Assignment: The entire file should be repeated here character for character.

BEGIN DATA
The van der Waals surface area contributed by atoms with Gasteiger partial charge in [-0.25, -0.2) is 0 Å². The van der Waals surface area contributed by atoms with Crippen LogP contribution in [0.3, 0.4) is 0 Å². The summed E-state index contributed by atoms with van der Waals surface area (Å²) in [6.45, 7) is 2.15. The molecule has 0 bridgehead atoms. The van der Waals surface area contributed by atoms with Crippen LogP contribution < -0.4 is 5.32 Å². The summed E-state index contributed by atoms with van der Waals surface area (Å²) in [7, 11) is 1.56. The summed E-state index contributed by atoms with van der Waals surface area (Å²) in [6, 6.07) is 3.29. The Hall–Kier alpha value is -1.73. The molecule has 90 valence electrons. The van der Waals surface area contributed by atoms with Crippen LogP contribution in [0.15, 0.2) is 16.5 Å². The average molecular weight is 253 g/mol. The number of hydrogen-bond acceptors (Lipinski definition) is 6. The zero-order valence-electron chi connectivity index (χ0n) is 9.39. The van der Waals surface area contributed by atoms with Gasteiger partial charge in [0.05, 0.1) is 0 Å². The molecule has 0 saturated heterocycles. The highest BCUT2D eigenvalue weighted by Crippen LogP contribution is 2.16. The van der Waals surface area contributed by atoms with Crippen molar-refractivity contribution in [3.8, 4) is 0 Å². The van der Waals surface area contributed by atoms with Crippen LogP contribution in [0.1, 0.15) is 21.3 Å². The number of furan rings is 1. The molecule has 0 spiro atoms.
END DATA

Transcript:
The van der Waals surface area contributed by atoms with Gasteiger partial charge in [-0.25, -0.2) is 0 Å². The van der Waals surface area contributed by atoms with Crippen LogP contribution in [0.3, 0.4) is 0 Å². The summed E-state index contributed by atoms with van der Waals surface area (Å²) in [6.45, 7) is 2.15. The molecule has 0 bridgehead atoms. The van der Waals surface area contributed by atoms with Crippen LogP contribution < -0.4 is 5.32 Å². The summed E-state index contributed by atoms with van der Waals surface area (Å²) in [7, 11) is 1.56. The summed E-state index contributed by atoms with van der Waals surface area (Å²) in [6, 6.07) is 3.29. The Hall–Kier alpha value is -1.73. The molecule has 90 valence electrons. The van der Waals surface area contributed by atoms with Crippen LogP contribution in [0.15, 0.2) is 16.5 Å². The average molecular weight is 253 g/mol. The number of hydrogen-bond acceptors (Lipinski definition) is 6. The zero-order valence-electron chi connectivity index (χ0n) is 9.39. The van der Waals surface area contributed by atoms with Gasteiger partial charge in [0.05, 0.1) is 0 Å². The molecule has 0 saturated heterocycles. The highest BCUT2D eigenvalue weighted by Crippen LogP contribution is 2.16. The van der Waals surface area contributed by atoms with Crippen molar-refractivity contribution in [3.8, 4) is 0 Å². The van der Waals surface area contributed by atoms with Crippen LogP contribution in [0.1, 0.15) is 21.3 Å². The number of furan rings is 1. The molecule has 0 spiro atoms.